Data analytics – is your HR team missing out?

According to one big data professional, HR professionals could be unwittingly missing out on several operational innovations by neglecting analytics.

HR professionals know intuitively what a great worker looks like, but what is it that really makes them great?

According to Leslie Breackell, client engagement leader for Australia and New Zealand at IBM Smarter Workforce, analytics are the key to pinpointing performance excellence and ensuring continued success.

“Understanding analytics gives HR the power to influence the strategic decisions impacting on their company,” she said.

“However, we first have to take account of the context that our employees operate in today, and the expectations they have of their employers.”

IBM is advocating a new paradigm of employees that is referred to as the ‘Smarter Workforce’.

“This is a workforce characterised by the use of big data and analytics and resulting in what we call talent and workforce insights,” Breackell said.

“This allows us to find patterns in data; to predict and anticipate future outcomes; and to use this insight to engineer better decision-making.”

Today, and estimated 60% of companies are investing in big data and analytics tools to help make their HR departments more data-driven, yet only 4% of companies have achieved the capability to use data to make predictions.

Breackell outlined five ways that HR departments could be missing out by not using analytics:

1. Information management enables the merging and integrating of data sources seamlessly across the HR function.

2. Visualisations allow HR leaders to present information with impact.

3. Cloud-based computing has enabled HR analytics to be accessible to broad audiences, with appropriate data-set restrictions by user.

4. Natural language interfaces now make the power of analytics available to those who are not trained in computer programming, enabling HR functions to analyse both structured and unstructured HR data.

5. Predictive modelling of HR data maximises accuracy of forecasting.

She also gave three ‘action steps’ that HR can take to implement data use into their workplace.

Set your direction

“At this initial stage you must establish a clear vision for the workforce analytics function,” Breackell said.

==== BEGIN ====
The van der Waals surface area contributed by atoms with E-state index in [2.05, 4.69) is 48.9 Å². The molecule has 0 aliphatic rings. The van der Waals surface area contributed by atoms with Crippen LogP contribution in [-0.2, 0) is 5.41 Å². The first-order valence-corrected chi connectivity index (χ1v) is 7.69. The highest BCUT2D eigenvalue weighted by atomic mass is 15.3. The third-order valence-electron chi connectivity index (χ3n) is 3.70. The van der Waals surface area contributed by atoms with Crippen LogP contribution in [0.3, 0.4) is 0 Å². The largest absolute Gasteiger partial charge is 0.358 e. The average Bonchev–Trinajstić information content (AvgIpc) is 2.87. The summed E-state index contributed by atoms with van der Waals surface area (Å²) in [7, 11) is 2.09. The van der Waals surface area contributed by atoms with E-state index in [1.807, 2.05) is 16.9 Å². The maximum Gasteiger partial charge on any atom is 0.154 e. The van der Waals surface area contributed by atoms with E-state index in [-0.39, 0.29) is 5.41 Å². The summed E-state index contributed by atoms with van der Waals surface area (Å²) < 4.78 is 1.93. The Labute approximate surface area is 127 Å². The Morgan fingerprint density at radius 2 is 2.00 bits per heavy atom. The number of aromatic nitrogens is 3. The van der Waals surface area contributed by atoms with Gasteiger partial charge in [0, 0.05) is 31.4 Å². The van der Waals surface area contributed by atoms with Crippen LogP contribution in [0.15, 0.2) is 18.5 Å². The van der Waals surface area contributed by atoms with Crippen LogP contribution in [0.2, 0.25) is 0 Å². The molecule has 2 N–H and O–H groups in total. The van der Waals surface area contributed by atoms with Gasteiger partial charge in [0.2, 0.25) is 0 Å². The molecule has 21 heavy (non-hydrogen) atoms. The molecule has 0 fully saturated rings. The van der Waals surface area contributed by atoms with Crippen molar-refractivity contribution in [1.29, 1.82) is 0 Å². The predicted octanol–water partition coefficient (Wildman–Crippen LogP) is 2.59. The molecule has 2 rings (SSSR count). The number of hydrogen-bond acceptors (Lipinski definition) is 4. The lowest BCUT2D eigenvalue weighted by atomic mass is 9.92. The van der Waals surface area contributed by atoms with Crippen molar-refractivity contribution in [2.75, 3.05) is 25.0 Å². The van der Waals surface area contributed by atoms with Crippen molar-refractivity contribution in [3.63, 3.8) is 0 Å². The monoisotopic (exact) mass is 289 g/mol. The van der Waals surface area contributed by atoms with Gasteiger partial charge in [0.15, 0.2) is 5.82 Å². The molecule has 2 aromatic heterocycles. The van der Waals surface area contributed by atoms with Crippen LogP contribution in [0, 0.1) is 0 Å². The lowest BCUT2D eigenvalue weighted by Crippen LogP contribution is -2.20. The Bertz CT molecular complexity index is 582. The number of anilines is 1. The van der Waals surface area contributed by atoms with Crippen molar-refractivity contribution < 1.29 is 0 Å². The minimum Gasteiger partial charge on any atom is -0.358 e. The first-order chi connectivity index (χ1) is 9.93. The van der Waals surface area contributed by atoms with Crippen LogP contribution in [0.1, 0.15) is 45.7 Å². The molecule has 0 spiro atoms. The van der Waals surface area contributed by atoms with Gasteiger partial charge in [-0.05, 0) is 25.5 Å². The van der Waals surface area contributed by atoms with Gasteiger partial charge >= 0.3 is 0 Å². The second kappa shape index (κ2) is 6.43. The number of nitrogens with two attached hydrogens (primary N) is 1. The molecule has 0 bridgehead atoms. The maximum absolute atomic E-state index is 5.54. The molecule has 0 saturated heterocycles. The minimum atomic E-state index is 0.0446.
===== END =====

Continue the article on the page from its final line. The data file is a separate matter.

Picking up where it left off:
“The vision should focus on supporting business outcomes such as growth, efficiency, productivity, profitability and risk management.”

Define your approach

“Agree with stakeholders how reliable and accurate the organisation’s data is, and understand how important this is prior to any analysis, as perfect data sets are unrealistic,” she advised.

“For both convenience and cost, it may be worth considering cloud-based technologies to deliver HR analytics software, where you pay for what you use with subscription-based pricing.”

Grow your capability

“Finally, it will all be worthwhile identifying HR analytics leaders with a strong mix of both operations and business experience,” Breackell said.

“The analytics team will need a balance of skills, including HR knowledge, analysis experience and consulting, and over time to build analytics projects that go beyond the traditional HR boundaries to impact on the business and wider operating environment, and further demonstrate value to the business.

“Most of all, build momentum through effective communication and influence, supported by communication channels and key messages, so that success is clearly shared with business stakeholders.”

She added that the most important thing to remember is that analytics have the potential to give HR an enhanced strategic role in helping the business grow and improve its operational effectiveness.

“The resulting insights can have a huge impact on the business and its workforce, and should not be underestimated,” Breackell said.

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